The Delhi High Court recently recognised, for the first time, the merit of applying Section 20 of the Evidence Act 1872 in technical IP matters. This decision may have far-reaching consequences in the IP world, as it could eliminate the controversy surrounding infringement suits which involve complex technical questions and help the courts to reach a finding by relying on the opinion of an expert agreed on by both parties.
The Copyright Act specifically addresses authors' special rights, which comprise the right to claim authorship of a work and the right to prevent any distortion, modification or mutilation of a work which would be prejudicial to the author's reputation. While jurisprudence on moral rights is still relatively limited, a few foundational cases are emblematic of India's approach and the associated legal issues.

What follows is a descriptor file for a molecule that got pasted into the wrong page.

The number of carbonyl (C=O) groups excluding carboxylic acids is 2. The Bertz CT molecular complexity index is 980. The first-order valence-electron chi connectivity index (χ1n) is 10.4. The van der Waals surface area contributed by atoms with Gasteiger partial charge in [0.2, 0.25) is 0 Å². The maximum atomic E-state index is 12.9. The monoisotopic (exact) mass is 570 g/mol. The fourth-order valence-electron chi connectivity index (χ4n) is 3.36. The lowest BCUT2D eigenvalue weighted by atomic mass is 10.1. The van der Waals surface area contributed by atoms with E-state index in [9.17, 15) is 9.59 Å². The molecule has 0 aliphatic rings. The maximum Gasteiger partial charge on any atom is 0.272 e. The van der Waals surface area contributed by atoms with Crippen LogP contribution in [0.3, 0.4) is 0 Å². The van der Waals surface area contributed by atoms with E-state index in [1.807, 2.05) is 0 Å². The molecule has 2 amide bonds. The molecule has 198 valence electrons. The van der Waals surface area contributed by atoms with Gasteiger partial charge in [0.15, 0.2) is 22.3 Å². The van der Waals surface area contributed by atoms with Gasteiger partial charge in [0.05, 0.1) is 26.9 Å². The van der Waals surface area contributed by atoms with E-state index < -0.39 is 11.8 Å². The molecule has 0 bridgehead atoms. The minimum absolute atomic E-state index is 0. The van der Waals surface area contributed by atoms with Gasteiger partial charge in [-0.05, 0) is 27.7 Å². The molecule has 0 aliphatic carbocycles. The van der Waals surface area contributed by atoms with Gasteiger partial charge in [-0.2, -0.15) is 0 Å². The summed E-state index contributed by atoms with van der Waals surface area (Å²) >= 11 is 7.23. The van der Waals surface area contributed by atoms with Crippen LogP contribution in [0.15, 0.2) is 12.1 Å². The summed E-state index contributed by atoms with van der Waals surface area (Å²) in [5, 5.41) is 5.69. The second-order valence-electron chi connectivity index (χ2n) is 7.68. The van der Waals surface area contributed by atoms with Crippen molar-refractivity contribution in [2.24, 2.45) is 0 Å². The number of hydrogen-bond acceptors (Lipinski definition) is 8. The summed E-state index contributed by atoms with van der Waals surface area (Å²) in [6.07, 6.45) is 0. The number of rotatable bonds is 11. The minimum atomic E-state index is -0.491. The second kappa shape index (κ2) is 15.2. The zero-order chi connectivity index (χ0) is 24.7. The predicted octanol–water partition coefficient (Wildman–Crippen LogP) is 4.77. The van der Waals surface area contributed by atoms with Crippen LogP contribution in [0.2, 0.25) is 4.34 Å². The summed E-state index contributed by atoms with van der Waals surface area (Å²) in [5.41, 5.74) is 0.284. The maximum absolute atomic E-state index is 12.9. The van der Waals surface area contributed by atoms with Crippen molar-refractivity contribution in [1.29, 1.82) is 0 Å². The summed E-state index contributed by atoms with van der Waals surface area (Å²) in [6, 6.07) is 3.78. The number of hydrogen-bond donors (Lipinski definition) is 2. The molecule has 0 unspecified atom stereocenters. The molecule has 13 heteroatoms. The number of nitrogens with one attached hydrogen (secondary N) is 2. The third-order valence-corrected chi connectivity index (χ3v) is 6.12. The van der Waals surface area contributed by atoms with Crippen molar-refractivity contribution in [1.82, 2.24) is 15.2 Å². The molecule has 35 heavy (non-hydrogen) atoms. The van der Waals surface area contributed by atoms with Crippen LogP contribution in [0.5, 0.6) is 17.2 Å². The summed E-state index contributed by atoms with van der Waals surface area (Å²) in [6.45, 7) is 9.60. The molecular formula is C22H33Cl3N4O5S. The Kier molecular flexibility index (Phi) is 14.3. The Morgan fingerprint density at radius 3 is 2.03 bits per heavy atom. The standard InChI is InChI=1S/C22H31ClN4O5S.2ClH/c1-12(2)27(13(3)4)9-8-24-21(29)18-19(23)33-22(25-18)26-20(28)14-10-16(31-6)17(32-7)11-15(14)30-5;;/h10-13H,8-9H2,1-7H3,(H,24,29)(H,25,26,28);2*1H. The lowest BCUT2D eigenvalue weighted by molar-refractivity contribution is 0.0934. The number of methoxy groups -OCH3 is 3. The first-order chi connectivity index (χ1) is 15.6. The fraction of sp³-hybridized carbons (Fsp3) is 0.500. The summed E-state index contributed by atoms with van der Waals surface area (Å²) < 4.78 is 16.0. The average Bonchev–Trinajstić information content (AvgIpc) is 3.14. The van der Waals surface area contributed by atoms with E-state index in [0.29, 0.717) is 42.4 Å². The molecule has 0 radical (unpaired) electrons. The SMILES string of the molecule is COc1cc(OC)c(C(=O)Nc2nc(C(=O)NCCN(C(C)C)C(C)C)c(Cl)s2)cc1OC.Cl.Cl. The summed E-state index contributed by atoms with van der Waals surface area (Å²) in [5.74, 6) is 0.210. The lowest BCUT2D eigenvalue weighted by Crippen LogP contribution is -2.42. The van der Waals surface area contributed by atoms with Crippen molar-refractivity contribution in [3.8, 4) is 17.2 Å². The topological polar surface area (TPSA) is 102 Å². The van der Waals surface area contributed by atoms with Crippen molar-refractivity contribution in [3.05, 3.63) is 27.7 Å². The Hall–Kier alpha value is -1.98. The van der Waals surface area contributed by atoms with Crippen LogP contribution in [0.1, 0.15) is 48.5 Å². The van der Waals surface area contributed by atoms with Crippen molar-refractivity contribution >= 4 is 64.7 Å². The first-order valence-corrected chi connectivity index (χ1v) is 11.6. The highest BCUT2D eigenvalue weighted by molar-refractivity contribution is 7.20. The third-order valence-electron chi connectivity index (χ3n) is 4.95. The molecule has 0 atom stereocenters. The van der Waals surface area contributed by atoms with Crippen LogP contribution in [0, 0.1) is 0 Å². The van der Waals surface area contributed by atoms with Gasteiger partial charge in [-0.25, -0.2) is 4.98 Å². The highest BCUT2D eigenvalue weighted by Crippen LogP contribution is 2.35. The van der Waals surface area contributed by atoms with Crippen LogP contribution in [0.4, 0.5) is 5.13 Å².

In Banyan Tree Holding v A Murali Krishna Reddy the Delhi High Court clarified the importance and scope of the special jurisdiction provision (ie, Section 62 of the Copyright Act 1957). However, there seems to be a school of thought that Section 62 vests Indian courts with untrammelled long-arm jurisdiction even in strictly extraterritorial situations.
The Supreme Court recently issued its much-anticipated decision in IPRS v Sanjay Dalia. The case considered the interpretation of the special jurisdiction provisions in Section 62 of the Copyright Act and Section 134 of the Trademarks Act. The court held that if a cause of action arises at the place where the plaintiff's principal office is located, it cannot rely on Section 62 or Section 134 to institute a suit where its branch office is located.
A streamlined framework for rectification of a company name is now available under the Companies Act 2013. Under the new act, the registered proprietor of a trademark can apply for rectification of a company name that is identical to or too closely resembles the registered trademark. In addition, the owner of an unregistered trademark which is used as a company name may use Section 16(1)(a) of the act as an alternative remedy to a passing-off suit.